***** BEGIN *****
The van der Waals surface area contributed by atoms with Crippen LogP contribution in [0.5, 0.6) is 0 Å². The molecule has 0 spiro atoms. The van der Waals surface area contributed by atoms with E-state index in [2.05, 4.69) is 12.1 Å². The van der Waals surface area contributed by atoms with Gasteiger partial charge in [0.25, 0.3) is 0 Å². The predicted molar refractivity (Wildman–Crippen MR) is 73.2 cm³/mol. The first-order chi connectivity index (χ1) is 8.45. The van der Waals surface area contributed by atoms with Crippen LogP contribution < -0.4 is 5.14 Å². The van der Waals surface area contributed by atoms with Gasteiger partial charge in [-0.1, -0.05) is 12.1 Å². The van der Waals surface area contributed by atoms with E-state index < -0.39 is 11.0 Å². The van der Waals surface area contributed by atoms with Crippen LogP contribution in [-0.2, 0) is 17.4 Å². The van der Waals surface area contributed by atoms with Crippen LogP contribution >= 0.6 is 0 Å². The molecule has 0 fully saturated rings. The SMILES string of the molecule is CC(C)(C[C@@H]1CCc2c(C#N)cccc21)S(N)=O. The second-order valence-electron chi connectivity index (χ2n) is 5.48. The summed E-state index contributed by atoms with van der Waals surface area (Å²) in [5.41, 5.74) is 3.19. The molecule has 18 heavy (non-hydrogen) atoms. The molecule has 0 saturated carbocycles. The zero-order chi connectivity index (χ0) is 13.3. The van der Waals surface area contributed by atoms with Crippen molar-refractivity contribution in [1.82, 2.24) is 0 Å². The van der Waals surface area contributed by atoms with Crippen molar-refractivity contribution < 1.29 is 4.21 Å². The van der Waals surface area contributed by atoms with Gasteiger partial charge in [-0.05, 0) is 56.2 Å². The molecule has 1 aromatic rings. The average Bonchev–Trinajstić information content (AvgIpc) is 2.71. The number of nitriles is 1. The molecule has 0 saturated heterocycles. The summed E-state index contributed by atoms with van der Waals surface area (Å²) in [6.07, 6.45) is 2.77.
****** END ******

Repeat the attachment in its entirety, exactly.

The van der Waals surface area contributed by atoms with Crippen LogP contribution in [0.5, 0.6) is 0 Å². The molecule has 0 spiro atoms. The van der Waals surface area contributed by atoms with E-state index in [2.05, 4.69) is 12.1 Å². The van der Waals surface area contributed by atoms with Gasteiger partial charge in [0.25, 0.3) is 0 Å². The predicted molar refractivity (Wildman–Crippen MR) is 73.2 cm³/mol. The first-order chi connectivity index (χ1) is 8.45. The van der Waals surface area contributed by atoms with Crippen LogP contribution < -0.4 is 5.14 Å². The van der Waals surface area contributed by atoms with Gasteiger partial charge in [-0.1, -0.05) is 12.1 Å². The van der Waals surface area contributed by atoms with E-state index < -0.39 is 11.0 Å². The van der Waals surface area contributed by atoms with Crippen LogP contribution in [-0.2, 0) is 17.4 Å². The van der Waals surface area contributed by atoms with Crippen LogP contribution >= 0.6 is 0 Å². The molecule has 0 fully saturated rings. The SMILES string of the molecule is CC(C)(C[C@@H]1CCc2c(C#N)cccc21)S(N)=O. The second-order valence-electron chi connectivity index (χ2n) is 5.48. The summed E-state index contributed by atoms with van der Waals surface area (Å²) in [5.41, 5.74) is 3.19. The molecule has 18 heavy (non-hydrogen) atoms. The molecule has 0 saturated carbocycles. The zero-order chi connectivity index (χ0) is 13.3. The van der Waals surface area contributed by atoms with Crippen molar-refractivity contribution in [1.82, 2.24) is 0 Å². The van der Waals surface area contributed by atoms with Crippen molar-refractivity contribution < 1.29 is 4.21 Å². The van der Waals surface area contributed by atoms with Gasteiger partial charge in [-0.05, 0) is 56.2 Å². The molecule has 1 aromatic rings. The average Bonchev–Trinajstić information content (AvgIpc) is 2.71. The number of nitriles is 1. The molecule has 0 saturated heterocycles. The summed E-state index contributed by atoms with van der Waals surface area (Å²) in [6.07, 6.45) is 2.77.